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Howard Students View 2024 Trump, Biden Rematch for Presidential Election As Less Than Ideal

With the U.S. presidential election looming, Howard students share their varied reasons for supporting or opposing candidates Biden and Trump.

Illustration by Jabari Courtney.

This year, two presidential candidates will face each other in November to be elected U.S. president. Between current President Joe Biden and former President Donald Trump, many students expressed reluctance to vote for either candidate. Nevertheless, support for Biden appears to be growing on campus due to distrust of Trump.

 “I just don’t feel like he’s a good representative of this country. Let alone me as a Black, African American woman,” Kalahari Deprez, a senior journalism major from Miami, said about Trump.

For Deprez, the choice is made easy in two aspects.

As a first-generation Haitian-American, Deprez says that Trump had spoken terribly of Haiti in the past, referencing a 2018 comment where he listed the country among others as a “sh*thole.”

As a theater arts minor, Deprez said that she hopes the Biden administration will continue funding the arts.

“I feel like over the years the arts have gotten more and more attention,” she said. “Especially in terms of representing African American artists and also international African artists, just from the diaspora as a whole.”

Although many students will likely support the current President for his re-election bid, not all feel that way.

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Fifth-year architecture major Christiana Bennett from Baton Rouge and Arnaudville, Louisiana, spoke about her disapproval of Biden’s human rights policies in Palestine.

“There’s a humanitarian crisis as long as Biden keeps guzzling funds to Israel, co-signing the mass murder of Palestinian people and decimation of land,” Bennett said on the Biden administration’s response to the conflict.

Bennett’s frustration with the Biden administration also echoes the sentiment of many Americans towards the political duopoly between Democrats and Republicans.

“I don’t like his policy. I don’t like his cabinet and right now he does not have my vote,” she said. “I can’t keep co-signing the lesser of two evils. I’ll still vote, but they’ll have me vote in third party.”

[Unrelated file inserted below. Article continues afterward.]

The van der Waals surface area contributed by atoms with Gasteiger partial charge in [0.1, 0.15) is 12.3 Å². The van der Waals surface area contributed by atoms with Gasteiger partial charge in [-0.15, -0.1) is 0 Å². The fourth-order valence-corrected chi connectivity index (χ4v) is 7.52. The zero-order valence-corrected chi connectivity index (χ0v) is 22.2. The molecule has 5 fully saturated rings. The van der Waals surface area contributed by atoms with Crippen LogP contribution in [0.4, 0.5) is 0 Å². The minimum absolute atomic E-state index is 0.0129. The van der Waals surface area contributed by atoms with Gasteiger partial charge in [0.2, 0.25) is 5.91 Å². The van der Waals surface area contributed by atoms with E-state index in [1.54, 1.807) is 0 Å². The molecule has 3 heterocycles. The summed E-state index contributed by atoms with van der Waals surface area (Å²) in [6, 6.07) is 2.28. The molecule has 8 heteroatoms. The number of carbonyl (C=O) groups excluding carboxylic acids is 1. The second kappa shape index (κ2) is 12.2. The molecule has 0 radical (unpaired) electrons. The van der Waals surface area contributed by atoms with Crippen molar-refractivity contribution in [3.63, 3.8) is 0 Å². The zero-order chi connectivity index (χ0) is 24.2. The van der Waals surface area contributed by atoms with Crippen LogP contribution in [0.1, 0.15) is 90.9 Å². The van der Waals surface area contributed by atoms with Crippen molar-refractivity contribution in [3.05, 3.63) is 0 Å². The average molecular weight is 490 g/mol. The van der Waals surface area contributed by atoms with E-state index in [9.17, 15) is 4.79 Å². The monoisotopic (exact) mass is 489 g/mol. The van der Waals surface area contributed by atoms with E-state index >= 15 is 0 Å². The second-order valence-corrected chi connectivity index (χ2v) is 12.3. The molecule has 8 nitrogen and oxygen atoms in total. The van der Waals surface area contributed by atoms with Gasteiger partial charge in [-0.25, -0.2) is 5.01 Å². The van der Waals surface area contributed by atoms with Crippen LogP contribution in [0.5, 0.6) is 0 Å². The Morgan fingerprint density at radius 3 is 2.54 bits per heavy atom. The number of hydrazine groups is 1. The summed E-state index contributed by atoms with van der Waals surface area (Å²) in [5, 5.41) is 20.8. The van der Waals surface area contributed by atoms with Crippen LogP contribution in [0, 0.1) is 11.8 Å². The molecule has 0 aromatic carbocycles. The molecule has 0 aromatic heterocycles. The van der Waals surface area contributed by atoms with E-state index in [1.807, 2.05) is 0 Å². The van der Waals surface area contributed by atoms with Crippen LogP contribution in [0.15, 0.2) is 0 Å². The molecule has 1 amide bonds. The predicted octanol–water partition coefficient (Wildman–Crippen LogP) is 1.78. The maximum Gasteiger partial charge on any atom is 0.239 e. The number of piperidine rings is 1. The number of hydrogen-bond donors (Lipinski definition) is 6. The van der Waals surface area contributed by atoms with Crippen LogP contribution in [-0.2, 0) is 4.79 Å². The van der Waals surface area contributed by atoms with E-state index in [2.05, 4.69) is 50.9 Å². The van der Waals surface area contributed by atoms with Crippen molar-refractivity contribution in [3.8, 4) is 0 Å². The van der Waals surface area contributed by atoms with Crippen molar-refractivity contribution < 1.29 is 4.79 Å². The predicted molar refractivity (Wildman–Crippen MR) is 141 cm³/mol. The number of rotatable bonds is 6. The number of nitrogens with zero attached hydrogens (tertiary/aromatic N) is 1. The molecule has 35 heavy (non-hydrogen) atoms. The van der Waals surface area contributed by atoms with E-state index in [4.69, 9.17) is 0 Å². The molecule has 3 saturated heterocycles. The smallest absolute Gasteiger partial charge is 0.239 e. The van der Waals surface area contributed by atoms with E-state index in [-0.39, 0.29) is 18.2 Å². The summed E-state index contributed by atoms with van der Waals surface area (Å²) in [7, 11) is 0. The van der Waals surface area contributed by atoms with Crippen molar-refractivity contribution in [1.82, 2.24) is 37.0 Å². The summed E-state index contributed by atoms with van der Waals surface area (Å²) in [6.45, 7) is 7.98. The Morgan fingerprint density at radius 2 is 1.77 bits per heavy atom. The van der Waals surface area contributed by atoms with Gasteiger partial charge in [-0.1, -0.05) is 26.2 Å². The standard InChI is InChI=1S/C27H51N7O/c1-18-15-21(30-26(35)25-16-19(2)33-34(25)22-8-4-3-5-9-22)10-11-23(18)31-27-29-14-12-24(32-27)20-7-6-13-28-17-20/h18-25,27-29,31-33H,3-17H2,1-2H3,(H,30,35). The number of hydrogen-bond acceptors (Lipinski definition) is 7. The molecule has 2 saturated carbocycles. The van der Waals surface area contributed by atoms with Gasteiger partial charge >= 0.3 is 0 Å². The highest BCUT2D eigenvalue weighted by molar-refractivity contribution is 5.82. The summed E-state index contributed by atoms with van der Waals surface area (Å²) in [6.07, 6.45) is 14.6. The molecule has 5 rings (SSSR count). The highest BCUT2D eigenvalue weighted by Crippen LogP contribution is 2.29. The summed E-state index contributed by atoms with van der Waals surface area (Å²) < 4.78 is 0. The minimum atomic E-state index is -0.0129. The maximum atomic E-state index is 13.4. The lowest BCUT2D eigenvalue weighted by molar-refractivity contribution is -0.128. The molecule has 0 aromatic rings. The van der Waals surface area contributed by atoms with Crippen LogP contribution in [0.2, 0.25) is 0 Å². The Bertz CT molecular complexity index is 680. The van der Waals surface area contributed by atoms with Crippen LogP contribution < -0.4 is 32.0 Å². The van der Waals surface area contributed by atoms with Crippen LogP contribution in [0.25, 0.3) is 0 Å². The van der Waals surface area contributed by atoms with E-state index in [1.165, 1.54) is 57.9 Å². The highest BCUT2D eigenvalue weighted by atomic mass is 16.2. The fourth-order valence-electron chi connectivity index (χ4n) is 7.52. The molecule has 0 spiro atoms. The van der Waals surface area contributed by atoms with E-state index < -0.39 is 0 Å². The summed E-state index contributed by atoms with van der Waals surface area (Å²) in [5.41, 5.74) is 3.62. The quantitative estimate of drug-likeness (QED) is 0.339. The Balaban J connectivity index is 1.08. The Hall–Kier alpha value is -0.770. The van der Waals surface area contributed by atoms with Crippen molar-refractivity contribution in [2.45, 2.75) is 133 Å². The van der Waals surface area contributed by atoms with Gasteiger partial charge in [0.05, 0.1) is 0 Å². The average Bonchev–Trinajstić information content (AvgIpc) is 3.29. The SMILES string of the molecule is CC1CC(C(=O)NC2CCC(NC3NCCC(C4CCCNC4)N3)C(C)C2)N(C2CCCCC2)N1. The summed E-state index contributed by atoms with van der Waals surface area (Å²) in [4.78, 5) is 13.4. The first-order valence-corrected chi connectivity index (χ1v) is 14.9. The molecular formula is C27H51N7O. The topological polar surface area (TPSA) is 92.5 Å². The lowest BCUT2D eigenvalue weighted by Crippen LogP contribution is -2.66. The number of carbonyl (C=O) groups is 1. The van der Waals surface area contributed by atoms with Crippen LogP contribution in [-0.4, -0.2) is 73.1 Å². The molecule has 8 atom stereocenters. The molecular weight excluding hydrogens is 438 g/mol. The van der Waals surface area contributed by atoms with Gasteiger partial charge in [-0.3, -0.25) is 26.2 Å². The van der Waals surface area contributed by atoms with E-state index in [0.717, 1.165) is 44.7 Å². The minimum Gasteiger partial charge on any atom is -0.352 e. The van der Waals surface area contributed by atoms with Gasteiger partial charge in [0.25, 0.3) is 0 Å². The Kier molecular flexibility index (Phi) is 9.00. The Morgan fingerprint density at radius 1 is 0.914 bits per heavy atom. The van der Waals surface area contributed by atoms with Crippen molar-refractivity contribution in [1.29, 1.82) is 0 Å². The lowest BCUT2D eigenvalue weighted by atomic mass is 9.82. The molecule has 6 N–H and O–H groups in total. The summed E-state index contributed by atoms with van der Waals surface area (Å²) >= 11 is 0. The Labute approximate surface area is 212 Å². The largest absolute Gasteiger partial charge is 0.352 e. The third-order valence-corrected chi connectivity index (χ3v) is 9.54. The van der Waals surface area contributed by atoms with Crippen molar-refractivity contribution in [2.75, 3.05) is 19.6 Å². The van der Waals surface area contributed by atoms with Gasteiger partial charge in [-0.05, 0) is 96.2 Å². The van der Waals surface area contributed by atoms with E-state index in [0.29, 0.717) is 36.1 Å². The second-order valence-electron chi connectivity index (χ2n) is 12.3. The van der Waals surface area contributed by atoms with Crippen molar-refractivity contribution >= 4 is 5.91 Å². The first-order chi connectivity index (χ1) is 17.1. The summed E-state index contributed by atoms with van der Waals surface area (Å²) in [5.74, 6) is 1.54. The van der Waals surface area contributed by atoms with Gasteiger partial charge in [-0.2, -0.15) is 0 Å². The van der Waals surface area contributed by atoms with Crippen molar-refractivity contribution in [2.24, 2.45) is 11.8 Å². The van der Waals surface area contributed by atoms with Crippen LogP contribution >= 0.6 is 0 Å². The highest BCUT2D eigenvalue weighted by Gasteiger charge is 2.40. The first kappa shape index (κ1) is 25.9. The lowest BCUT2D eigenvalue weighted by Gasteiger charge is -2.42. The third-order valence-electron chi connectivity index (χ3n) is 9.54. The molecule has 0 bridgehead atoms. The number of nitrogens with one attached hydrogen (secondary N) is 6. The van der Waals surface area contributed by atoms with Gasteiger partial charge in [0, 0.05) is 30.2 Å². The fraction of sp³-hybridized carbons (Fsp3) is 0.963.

One thing that seems to be lacking on campus, is support for Trump.

As Howard appears to have grown more politically liberal in the last several years, it is very hard to find a student who openly supports Donald Trump. Political groups have become less active over the years despite growing political awareness on campus. 

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Howard Student College Republicans, one of the most conservative student groups on campus, has been reduced to a somewhat active Facebook group, signifying the lack of participation in right-wing groups on campus.

Although Howard students may be comfortable with voting for Biden over Trump, polling shows weakness in the President’s economy for plenty of young voters.

In a YouGov poll from February, 34 percent of Americans polled thought Biden would do a better job on the economy, compared to 47 percent who preferred Trump in this aspect. 

In the same poll, 28 percent of voters between 18 and 29 preferred Biden to handle the economy, and 36 percent of voters preferred Trump.

This info comes with continued concerns of inflation and rising housing costs without any signs of abating soon.

President Biden seems to be optimistic about spending, with a proposal for next year’s budget that sets aside trillions of dollars for housing initiatives.

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Reducing the costs of child care, college and housing expenses are a few goals of Biden’s to tackle in the budget, alongside increasing taxes on the rich and modifying Medicare taxes.

Additionally, Biden appears to rely on support from Howard for this year’s election, following his speech at last year’s graduation, where he emphasized the importance of protecting democracy.

“To confront the ongoing assault to subvert our elections and suppress our right to vote,” Biden said.  “That assault came just as you cast your first ballots in ‘20 and ‘22.  Record turnouts.  You delivered historic progress.”

Copy edited by D’ara Campbell

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